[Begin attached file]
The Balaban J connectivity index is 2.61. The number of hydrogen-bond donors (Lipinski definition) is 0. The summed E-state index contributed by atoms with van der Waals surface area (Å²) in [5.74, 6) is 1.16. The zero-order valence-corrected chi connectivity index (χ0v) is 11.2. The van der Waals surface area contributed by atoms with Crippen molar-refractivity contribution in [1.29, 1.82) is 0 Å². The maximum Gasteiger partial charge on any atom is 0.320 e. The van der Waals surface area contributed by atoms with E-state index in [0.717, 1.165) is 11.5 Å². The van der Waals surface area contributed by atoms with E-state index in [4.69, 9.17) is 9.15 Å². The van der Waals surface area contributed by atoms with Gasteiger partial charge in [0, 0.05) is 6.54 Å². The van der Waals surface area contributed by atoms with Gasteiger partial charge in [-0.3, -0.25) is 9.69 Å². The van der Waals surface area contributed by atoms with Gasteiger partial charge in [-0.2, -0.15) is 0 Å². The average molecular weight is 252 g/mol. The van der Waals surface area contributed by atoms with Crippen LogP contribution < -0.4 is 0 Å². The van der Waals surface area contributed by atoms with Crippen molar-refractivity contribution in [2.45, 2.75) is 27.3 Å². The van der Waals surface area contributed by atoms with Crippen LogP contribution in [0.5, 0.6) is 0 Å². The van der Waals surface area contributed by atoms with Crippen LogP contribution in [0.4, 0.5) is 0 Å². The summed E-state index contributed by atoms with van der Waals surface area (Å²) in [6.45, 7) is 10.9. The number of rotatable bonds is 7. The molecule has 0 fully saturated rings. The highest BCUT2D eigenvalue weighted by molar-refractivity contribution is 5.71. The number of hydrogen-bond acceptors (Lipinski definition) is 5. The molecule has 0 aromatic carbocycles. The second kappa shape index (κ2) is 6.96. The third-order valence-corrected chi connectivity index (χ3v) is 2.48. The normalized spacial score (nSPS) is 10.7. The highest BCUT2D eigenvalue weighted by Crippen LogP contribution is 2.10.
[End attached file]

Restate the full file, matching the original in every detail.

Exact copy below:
The Balaban J connectivity index is 2.61. The number of hydrogen-bond donors (Lipinski definition) is 0. The summed E-state index contributed by atoms with van der Waals surface area (Å²) in [5.74, 6) is 1.16. The zero-order valence-corrected chi connectivity index (χ0v) is 11.2. The van der Waals surface area contributed by atoms with Crippen molar-refractivity contribution in [1.29, 1.82) is 0 Å². The maximum Gasteiger partial charge on any atom is 0.320 e. The van der Waals surface area contributed by atoms with E-state index in [0.717, 1.165) is 11.5 Å². The van der Waals surface area contributed by atoms with E-state index in [4.69, 9.17) is 9.15 Å². The van der Waals surface area contributed by atoms with Gasteiger partial charge in [0, 0.05) is 6.54 Å². The van der Waals surface area contributed by atoms with Gasteiger partial charge in [-0.3, -0.25) is 9.69 Å². The van der Waals surface area contributed by atoms with Gasteiger partial charge in [-0.2, -0.15) is 0 Å². The average molecular weight is 252 g/mol. The van der Waals surface area contributed by atoms with Crippen LogP contribution < -0.4 is 0 Å². The van der Waals surface area contributed by atoms with Crippen molar-refractivity contribution in [2.45, 2.75) is 27.3 Å². The van der Waals surface area contributed by atoms with Crippen LogP contribution in [0.5, 0.6) is 0 Å². The van der Waals surface area contributed by atoms with Crippen LogP contribution in [0.4, 0.5) is 0 Å². The summed E-state index contributed by atoms with van der Waals surface area (Å²) in [6.45, 7) is 10.9. The number of rotatable bonds is 7. The molecule has 0 fully saturated rings. The highest BCUT2D eigenvalue weighted by molar-refractivity contribution is 5.71. The number of hydrogen-bond acceptors (Lipinski definition) is 5. The molecule has 0 aromatic carbocycles. The second kappa shape index (κ2) is 6.96. The third-order valence-corrected chi connectivity index (χ3v) is 2.48. The normalized spacial score (nSPS) is 10.7. The highest BCUT2D eigenvalue weighted by Crippen LogP contribution is 2.10.